Things didn’t exactly improve from there. The summer after college I got a job working at the county health department in their West Nile Virus Monitoring Program. This means trapping mosquitoes, sorting them with a dissecting microscope, and sending them off to the state lab for testing for West Nile. This part wasn’t that bad- other than the nasty water we used to attract the mosquitoes (we were only interested in the females, since they’re the ones that bite, and they like to lay their eggs in nasty fetid water- see here) and all the mosquito bites.
The grossest part of the job involved the ‘monitoring’ of the bird population. The community was encouraged to call the health department to report any dead birds they found, then we’d go and get those dead birds, pack them on ice, and ship them off to the state lab for testing. I responded to calls from helpful citizens who swiftly bagged the bird they found and conveniently refrigerated it until we could pick it up. I also responded to calls from people who reported a pile of rotting flesh and maggots that was once a bird as a dead bird. I also responded to calls from people who were so irrationally terrified of West Nile that they left the dead bird to rot and bake in the sun rather than go near it. There was also the concerned citizen who hit a Canada goose with his car and reported it to us (Note to caller: you hit it with your car, it didn’t die from West Nile Virus!). It was pretty gross. Some were pretty far gone and so decayed and stinky that we just disposed of them because they couldn’t be tested.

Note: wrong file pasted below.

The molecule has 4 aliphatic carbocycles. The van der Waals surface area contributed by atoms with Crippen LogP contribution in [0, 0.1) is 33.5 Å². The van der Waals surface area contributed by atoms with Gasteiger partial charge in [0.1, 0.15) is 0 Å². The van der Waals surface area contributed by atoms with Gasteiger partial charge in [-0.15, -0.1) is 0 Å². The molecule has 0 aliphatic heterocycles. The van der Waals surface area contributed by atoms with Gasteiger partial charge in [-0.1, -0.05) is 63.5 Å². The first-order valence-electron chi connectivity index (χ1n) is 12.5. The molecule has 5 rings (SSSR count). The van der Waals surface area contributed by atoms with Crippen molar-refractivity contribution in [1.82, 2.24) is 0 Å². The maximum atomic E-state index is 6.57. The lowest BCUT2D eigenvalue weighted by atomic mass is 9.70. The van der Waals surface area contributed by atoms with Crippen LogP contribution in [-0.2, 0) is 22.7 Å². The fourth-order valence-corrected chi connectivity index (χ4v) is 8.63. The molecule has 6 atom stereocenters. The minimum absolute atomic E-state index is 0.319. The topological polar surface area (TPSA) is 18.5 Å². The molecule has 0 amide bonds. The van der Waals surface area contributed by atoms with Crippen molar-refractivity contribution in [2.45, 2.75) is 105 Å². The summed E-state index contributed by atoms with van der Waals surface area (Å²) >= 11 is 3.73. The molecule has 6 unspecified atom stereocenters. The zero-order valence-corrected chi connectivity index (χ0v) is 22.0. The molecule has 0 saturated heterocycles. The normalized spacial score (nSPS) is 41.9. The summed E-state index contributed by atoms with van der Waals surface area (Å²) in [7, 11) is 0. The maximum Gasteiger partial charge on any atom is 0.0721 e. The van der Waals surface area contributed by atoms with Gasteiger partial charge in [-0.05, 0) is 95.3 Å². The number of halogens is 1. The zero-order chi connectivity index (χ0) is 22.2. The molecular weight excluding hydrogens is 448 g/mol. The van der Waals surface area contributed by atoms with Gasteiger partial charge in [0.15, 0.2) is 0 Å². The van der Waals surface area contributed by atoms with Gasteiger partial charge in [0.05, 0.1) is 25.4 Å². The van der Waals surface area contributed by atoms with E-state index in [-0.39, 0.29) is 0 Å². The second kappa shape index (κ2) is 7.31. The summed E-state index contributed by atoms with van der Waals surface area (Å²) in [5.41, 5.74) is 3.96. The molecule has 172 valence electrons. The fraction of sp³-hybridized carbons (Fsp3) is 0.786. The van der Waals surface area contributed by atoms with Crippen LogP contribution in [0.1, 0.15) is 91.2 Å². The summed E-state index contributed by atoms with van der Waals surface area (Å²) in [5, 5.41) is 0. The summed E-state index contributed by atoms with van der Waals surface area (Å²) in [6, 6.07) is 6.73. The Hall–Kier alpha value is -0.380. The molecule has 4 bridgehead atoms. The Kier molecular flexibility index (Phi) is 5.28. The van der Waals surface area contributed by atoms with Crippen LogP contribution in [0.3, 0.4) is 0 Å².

I should mention that I was the only woman on this team with four other men. When I interviewed for the position the man who would be my manager said, “Are you sure you’ll be OK picking up dead birds?” (which I’m guessing was a concern because I am female and thus averse to ‘yucky stuff’) to which I replied, with a totally straight face, “My last job involved grinding up rat testicles. I don’t think this will be a problem.” He was appropriately and humorously silenced by my reply and offered me the job.
As a grad student I did pretty well. My breast cancer research was relatively innocuous. No in vivo work. No dissection. Standard blood and guts-free in vitro benchwork.
As a post-doc I had to help out with the harvesting rat hepatocytes (liver cells) that involved some surgery, but I was just assisting and didn’t have to get my hands dirty.
I mistakenly thought I’d moved on from the realm of research that makes people ask “Why in the hell would you do that?! Gross!”
The operative word here being mistakenly.
I think my research is going to take me to a new low this year. How low?
Hmm…. how should I convey the lowliness of this? I think two words will sum it up.
Part of my research this year will involve engrafting cells into mouse colons. How does one get cells into the colon of a mouse? Basically by giving the mouse an enema of cells.
Seriously not looking forward to this new low.
What about you? Any ‘lowly’ research projects under your belt? Any bizarre nature shows that made you feel bad for the researchers?